By Tanya Plibersek

23 October 2023





NATALIE BARR: To hot topics now, and the Prime Minister will arrive in Washington in just a few hours' time for an official four-day visit to the US. He's set to meet with President Joe Biden in the Oval Office as well as other key US leaders. On the agenda will be kickstarting the AUKUS submarine program which has hit a bit of a hurdle in Congress, and also encouraging American companies to invest big in Aussie businesses. Albanese has copped a bit of criticism for being abroad in what will be his 17th trip in just 18 months. Let's bring in Environment Minister Tanya Plibersek and Nationals MP Barnaby Joyce. Good morning to both of you.


BARNABY JOYCE:  Good morning.

BARR: Tanya, well the world is on a knife's edge as we know for the last few weeks. How important is it that our Prime Minister visits President Biden right now?

MINISTER PLIBERSEK: Well, I think it's really important that Australia has good relationships with the rest of the world, and most particularly the United States. You know, there's no more important military and intelligence ally than the United States.

As you mentioned we're right in the middle of the final negotiations on the AUKUS submarine deal. And of course, it's not just about security and intelligence. One in four Australian jobs relies on international trade or international relationships. So the PM will be going to China next. We've been successful with reducing Chinese tariffs on our barley; we're working on other areas like getting rid of the tariffs on wine as well. Of course, that makes a huge difference to the Australian economy.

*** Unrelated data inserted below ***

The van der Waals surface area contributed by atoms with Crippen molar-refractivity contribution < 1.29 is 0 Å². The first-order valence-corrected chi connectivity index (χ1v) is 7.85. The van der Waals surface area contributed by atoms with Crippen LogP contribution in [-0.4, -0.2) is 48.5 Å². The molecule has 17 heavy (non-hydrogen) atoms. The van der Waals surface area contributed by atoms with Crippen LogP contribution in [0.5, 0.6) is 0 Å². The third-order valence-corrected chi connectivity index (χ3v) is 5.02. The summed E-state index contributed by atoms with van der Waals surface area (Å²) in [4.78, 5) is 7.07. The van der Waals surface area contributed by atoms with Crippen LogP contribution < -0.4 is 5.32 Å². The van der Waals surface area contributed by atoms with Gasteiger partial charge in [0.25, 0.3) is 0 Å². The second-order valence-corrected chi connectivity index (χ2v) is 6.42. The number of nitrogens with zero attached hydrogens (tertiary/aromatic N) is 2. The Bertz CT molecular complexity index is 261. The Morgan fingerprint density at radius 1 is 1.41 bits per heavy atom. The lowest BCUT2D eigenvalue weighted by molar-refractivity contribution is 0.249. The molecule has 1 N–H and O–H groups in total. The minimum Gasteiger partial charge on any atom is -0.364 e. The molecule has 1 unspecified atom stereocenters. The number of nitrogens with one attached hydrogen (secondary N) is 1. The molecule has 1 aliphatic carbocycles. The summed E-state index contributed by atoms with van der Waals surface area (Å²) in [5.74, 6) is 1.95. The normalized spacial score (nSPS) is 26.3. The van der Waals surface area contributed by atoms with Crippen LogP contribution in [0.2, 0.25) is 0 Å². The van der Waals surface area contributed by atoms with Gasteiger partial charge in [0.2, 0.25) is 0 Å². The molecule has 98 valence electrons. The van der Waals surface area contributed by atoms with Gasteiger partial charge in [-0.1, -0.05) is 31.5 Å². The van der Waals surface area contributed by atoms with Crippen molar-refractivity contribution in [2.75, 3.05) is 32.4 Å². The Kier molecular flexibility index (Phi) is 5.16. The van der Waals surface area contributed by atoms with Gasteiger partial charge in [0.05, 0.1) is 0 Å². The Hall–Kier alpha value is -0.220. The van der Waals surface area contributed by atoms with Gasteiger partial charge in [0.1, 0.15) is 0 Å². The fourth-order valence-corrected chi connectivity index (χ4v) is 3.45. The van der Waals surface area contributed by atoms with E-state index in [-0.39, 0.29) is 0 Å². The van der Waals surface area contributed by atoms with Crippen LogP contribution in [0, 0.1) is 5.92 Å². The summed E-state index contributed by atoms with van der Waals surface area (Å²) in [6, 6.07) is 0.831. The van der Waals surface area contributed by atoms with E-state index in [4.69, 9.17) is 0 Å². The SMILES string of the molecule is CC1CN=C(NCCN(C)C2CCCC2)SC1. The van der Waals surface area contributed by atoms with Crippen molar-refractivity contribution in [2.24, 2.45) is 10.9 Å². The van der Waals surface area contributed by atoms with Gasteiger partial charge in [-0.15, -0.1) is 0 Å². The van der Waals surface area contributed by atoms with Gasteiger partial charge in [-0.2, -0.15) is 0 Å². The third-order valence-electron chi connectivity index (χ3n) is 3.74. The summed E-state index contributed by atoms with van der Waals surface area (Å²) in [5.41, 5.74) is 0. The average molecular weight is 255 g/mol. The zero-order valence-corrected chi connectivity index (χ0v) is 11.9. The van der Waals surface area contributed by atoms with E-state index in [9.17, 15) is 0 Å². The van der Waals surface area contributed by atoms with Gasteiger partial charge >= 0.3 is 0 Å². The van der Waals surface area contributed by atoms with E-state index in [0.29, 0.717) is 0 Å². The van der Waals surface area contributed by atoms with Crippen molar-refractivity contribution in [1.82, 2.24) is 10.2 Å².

BARR: Barnaby, the PM has copped a bit of flack for travelling too much. Air Miles Albo they call him sometimes. Do you think that's fair? Or would meeting a US leader face‑to‑face in this very important time, when we're sort of on the edge of this Middle East war, be important?

JOYCE:  Avgas Albo, but no, I don't have any problems with him travelling to the United States, nor to China. What I do have a huge problem with is I'm here in Danglemah, I should be in Canberra where they've shut down the Parliament. Do they believe that Marles is not up to the job? And if it's not Marles then it goes to Penny Wong. In fact, if you go down the list in Cabinet, it might actually get to Tanya Plibersek. And I'm okay with the Parliament working under somebody else.

I think it's highly conceited that the Prime Minister thinks, "Well, if I'm not there we just shut the show down." I mean that's ridiculous. He must have so little confidence in the people around him or he's so full of himself that he thinks that the only person who could possibly run the Parliament is him. That's why you have Deputy Prime Ministers, leaders of the Senate. That's why all the Ministers have got a watermark, one, two, three, four, five, six, seven, eight, nine, ten, and as one goes, two takes over, as two goes three takes over, as three goes four takes over, and one of those numbers is Tanya. She'd probably be about eight, I'd say, but she does have a watermark on her paper as well.

BARR: Okay. Well, Tanya, can you respond to that?

MINISTER PLIBERSEK: Well, we sit for, I don't know, seventeen, eighteen, twenty weeks a year depending on which year it is, and we've got plenty of business that we've got through this year. We've got a number of additional sitting weeks still to go. We've added a sitting week. I really don't know what Barnaby's complaining about. He'll have plenty of time to sit in Parliament House and talk about whatever he's got on his mind. I'm actually off to ‑‑